No Stopping Greek Tourism, But Coming New Tax Irks Hotel Owners

September 19, 2023

ATHENS – The COVID-19 pandemic all but forgotten despite still being deadly, Greece is on a path to break tourism records but hoteliers worry an overnight stay tax in 2024 could bring a slowdown in visitors.

Based on arrivals and projections, some 31 million tourists – three times the country’s population – will come through 2023 as the Tourism Ministry is pushing year-round destinations and alternatives to summer and islands.

They are seen also spending some 21 billion euros ($22.46 billion) and easily busting the pre-pandemic 2019 record of 18.2 billion euros ($19.47 billion) in the sector that’s the country’s biggest revenue engine.

Greek National Tourism Organization General-Secretary Dimitris Fragakis, said that, “We have an increase in air arrivals throughout the country but also an increase in travel receipts at least for the first half of the year for which we have specific data. July and August also moved accordingly, as Greece has proven to be one of the most popular holiday destinations in the world.”

But a plan to recoup losses caused by wildfires and floods that cost billions of euros in damages and state subsidies to people and affected businesses by putting a tax of 1-6 euros ($1.06-$6.42) on mainly luxury hotels has brought blowback.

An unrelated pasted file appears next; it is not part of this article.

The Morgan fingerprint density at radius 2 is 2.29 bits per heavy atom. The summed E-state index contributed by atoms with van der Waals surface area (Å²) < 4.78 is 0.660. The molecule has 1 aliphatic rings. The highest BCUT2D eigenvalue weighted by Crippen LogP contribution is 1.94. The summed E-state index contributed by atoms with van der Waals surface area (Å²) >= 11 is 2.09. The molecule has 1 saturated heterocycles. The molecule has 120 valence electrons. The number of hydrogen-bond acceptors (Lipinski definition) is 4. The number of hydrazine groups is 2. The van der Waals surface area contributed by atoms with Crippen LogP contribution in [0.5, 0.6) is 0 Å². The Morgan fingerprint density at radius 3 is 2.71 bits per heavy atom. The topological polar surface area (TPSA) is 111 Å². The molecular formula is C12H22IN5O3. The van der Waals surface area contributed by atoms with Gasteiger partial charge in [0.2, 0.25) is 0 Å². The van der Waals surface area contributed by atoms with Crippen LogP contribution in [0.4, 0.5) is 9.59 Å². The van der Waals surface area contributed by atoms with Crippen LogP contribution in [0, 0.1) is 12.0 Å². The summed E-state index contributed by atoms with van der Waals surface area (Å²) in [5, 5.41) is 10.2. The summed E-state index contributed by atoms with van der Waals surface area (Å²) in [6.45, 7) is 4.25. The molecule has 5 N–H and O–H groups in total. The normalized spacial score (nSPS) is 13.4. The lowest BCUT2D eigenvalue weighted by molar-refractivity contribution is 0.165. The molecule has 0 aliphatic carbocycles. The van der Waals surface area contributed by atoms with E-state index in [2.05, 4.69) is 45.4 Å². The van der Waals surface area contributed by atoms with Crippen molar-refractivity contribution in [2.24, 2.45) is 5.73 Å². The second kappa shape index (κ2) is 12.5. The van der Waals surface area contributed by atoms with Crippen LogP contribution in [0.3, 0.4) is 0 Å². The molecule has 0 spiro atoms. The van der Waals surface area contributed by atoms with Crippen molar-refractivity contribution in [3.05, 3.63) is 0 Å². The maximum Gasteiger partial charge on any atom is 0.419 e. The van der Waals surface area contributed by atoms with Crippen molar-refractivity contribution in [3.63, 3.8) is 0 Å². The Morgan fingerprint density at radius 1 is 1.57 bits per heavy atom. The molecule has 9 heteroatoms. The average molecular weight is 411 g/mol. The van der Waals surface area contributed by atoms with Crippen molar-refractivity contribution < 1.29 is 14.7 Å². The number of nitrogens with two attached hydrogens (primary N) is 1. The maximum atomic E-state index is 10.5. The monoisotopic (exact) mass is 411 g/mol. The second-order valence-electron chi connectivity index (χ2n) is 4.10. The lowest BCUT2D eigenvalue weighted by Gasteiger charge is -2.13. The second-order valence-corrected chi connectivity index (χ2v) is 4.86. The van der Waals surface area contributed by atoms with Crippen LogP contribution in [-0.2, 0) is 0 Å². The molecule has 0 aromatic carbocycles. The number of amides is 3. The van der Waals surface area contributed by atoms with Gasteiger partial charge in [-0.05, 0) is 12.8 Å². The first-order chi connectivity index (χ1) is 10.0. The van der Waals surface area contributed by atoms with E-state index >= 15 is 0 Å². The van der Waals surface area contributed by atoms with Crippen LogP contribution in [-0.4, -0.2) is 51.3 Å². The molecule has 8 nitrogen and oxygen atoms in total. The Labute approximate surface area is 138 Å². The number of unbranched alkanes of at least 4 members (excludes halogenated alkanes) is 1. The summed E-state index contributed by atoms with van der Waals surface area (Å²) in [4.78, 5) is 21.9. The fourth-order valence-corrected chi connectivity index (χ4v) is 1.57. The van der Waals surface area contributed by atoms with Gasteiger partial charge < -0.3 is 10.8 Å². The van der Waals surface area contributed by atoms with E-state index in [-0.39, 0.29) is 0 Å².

Prime Minister Kyriakos Mitsotakis said that was necessitated by the disasters but has brought worries from hoteliers that – in addition to heat and natural catastrophes – that tourists would choose other countries in 2024.

The British-German tour operator Tui said it will extend travel package for Greece and Turkey into November because of increased demand as more tourists want to escape summer traffic and find more pleasant weather.

The company, which operates hotels, aircraft and cruise ships, had 13.7 million bookings in the summer, up 5 percent from 2022 and at 96 percent of pre-pandemic levels, said the British newspaper The Guardian.


CEO Sebastian Ebel said, “We have seen strong demand in the final weeks of the summer season which traditionally runs to the end of October. As a consequence, we recently announced the extension of the season into November in particular to Turkey and Greece, to cover demand outside the traditional summer season.”

But he said he expects global heating will increase demand for cooler destinations in Scandinavia, Belgium and the Netherlands, while the Canary Islands will also “benefit from a more moderate climate,” more competition for Greece.

Tui is adding about 30,000 seats on planes from the UK to destinations such as Rhodes, Crete and Antalya in Turkey, favored by Germans as an autumn and winter destination as well.


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